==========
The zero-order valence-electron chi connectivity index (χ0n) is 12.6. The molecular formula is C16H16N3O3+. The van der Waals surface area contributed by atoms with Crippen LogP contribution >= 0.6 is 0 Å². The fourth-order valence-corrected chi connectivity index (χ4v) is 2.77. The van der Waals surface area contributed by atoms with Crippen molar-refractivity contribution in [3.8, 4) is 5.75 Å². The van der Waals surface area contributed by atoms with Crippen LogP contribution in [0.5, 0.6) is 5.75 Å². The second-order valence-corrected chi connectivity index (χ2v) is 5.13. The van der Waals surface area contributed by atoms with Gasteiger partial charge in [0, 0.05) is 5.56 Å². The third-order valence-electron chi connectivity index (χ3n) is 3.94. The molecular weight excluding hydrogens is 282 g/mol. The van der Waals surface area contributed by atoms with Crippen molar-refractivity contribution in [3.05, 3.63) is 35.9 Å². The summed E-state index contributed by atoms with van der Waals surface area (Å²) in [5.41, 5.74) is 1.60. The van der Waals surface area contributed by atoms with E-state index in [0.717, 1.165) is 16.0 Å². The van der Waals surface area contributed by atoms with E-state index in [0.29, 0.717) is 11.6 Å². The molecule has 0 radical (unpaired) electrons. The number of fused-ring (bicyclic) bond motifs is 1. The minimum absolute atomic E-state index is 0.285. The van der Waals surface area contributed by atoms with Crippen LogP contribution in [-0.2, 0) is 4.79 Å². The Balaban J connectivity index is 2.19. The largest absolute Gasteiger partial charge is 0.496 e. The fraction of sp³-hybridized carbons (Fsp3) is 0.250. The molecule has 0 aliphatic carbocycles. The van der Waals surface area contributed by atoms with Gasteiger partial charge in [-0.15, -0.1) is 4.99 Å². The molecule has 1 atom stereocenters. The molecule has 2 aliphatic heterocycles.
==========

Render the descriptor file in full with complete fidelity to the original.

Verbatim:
The zero-order valence-electron chi connectivity index (χ0n) is 12.6. The molecular formula is C16H16N3O3+. The van der Waals surface area contributed by atoms with Crippen LogP contribution >= 0.6 is 0 Å². The fourth-order valence-corrected chi connectivity index (χ4v) is 2.77. The van der Waals surface area contributed by atoms with Crippen molar-refractivity contribution in [3.8, 4) is 5.75 Å². The van der Waals surface area contributed by atoms with Crippen LogP contribution in [0.5, 0.6) is 5.75 Å². The second-order valence-corrected chi connectivity index (χ2v) is 5.13. The van der Waals surface area contributed by atoms with Gasteiger partial charge in [0, 0.05) is 5.56 Å². The third-order valence-electron chi connectivity index (χ3n) is 3.94. The molecular weight excluding hydrogens is 282 g/mol. The van der Waals surface area contributed by atoms with Crippen molar-refractivity contribution in [3.05, 3.63) is 35.9 Å². The summed E-state index contributed by atoms with van der Waals surface area (Å²) in [5.41, 5.74) is 1.60. The van der Waals surface area contributed by atoms with E-state index in [0.717, 1.165) is 16.0 Å². The van der Waals surface area contributed by atoms with E-state index in [0.29, 0.717) is 11.6 Å². The molecule has 0 radical (unpaired) electrons. The number of fused-ring (bicyclic) bond motifs is 1. The minimum absolute atomic E-state index is 0.285. The van der Waals surface area contributed by atoms with Crippen LogP contribution in [-0.2, 0) is 4.79 Å². The Balaban J connectivity index is 2.19. The largest absolute Gasteiger partial charge is 0.496 e. The fraction of sp³-hybridized carbons (Fsp3) is 0.250. The molecule has 0 aliphatic carbocycles. The van der Waals surface area contributed by atoms with Gasteiger partial charge in [-0.15, -0.1) is 4.99 Å². The molecule has 1 atom stereocenters. The molecule has 2 aliphatic heterocycles.